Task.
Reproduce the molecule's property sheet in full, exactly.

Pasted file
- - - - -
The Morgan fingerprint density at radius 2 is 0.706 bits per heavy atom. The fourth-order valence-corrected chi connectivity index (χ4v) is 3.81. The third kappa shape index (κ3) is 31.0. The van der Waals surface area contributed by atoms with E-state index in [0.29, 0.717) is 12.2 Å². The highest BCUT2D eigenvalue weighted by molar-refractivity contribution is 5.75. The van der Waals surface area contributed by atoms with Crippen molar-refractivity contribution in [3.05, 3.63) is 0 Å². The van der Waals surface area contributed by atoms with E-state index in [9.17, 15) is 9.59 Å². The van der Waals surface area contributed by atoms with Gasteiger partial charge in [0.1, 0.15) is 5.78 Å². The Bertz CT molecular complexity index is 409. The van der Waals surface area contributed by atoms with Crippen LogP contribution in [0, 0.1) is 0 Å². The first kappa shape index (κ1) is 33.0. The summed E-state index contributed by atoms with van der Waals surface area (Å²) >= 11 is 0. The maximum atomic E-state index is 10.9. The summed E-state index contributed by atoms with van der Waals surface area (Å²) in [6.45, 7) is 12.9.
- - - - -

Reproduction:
The Morgan fingerprint density at radius 2 is 0.706 bits per heavy atom. The fourth-order valence-corrected chi connectivity index (χ4v) is 3.81. The third kappa shape index (κ3) is 31.0. The van der Waals surface area contributed by atoms with E-state index in [0.29, 0.717) is 12.2 Å². The highest BCUT2D eigenvalue weighted by molar-refractivity contribution is 5.75. The van der Waals surface area contributed by atoms with Crippen molar-refractivity contribution in [3.05, 3.63) is 0 Å². The van der Waals surface area contributed by atoms with E-state index in [9.17, 15) is 9.59 Å². The van der Waals surface area contributed by atoms with Gasteiger partial charge in [0.1, 0.15) is 5.78 Å². The Bertz CT molecular complexity index is 409. The van der Waals surface area contributed by atoms with Crippen LogP contribution in [0, 0.1) is 0 Å². The first kappa shape index (κ1) is 33.0. The summed E-state index contributed by atoms with van der Waals surface area (Å²) >= 11 is 0. The maximum atomic E-state index is 10.9. The summed E-state index contributed by atoms with van der Waals surface area (Å²) in [6.45, 7) is 12.9.